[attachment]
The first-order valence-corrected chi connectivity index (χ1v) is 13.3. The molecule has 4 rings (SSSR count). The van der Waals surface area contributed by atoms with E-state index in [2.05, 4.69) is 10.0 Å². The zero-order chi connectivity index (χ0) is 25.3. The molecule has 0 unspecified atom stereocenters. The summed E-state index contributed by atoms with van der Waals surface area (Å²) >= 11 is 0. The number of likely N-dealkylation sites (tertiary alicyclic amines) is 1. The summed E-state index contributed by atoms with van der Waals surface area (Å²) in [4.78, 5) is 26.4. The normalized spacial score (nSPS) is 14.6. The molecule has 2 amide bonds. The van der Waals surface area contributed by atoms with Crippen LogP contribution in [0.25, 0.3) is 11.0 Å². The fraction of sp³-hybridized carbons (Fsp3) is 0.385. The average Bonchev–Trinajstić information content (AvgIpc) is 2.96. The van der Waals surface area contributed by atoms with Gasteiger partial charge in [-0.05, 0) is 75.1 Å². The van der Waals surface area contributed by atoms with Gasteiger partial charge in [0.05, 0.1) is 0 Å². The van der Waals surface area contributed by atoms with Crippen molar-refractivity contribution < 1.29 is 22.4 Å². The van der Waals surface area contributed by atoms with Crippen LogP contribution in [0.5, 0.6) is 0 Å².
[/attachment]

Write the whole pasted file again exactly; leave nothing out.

The first-order valence-corrected chi connectivity index (χ1v) is 13.3. The molecule has 4 rings (SSSR count). The van der Waals surface area contributed by atoms with E-state index in [2.05, 4.69) is 10.0 Å². The zero-order chi connectivity index (χ0) is 25.3. The molecule has 0 unspecified atom stereocenters. The summed E-state index contributed by atoms with van der Waals surface area (Å²) >= 11 is 0. The number of likely N-dealkylation sites (tertiary alicyclic amines) is 1. The summed E-state index contributed by atoms with van der Waals surface area (Å²) in [4.78, 5) is 26.4. The normalized spacial score (nSPS) is 14.6. The molecule has 2 amide bonds. The van der Waals surface area contributed by atoms with Crippen LogP contribution in [0.25, 0.3) is 11.0 Å². The fraction of sp³-hybridized carbons (Fsp3) is 0.385. The average Bonchev–Trinajstić information content (AvgIpc) is 2.96. The van der Waals surface area contributed by atoms with Gasteiger partial charge in [-0.05, 0) is 75.1 Å². The van der Waals surface area contributed by atoms with Gasteiger partial charge in [0.05, 0.1) is 0 Å². The van der Waals surface area contributed by atoms with Crippen molar-refractivity contribution < 1.29 is 22.4 Å². The van der Waals surface area contributed by atoms with Crippen LogP contribution in [0.5, 0.6) is 0 Å².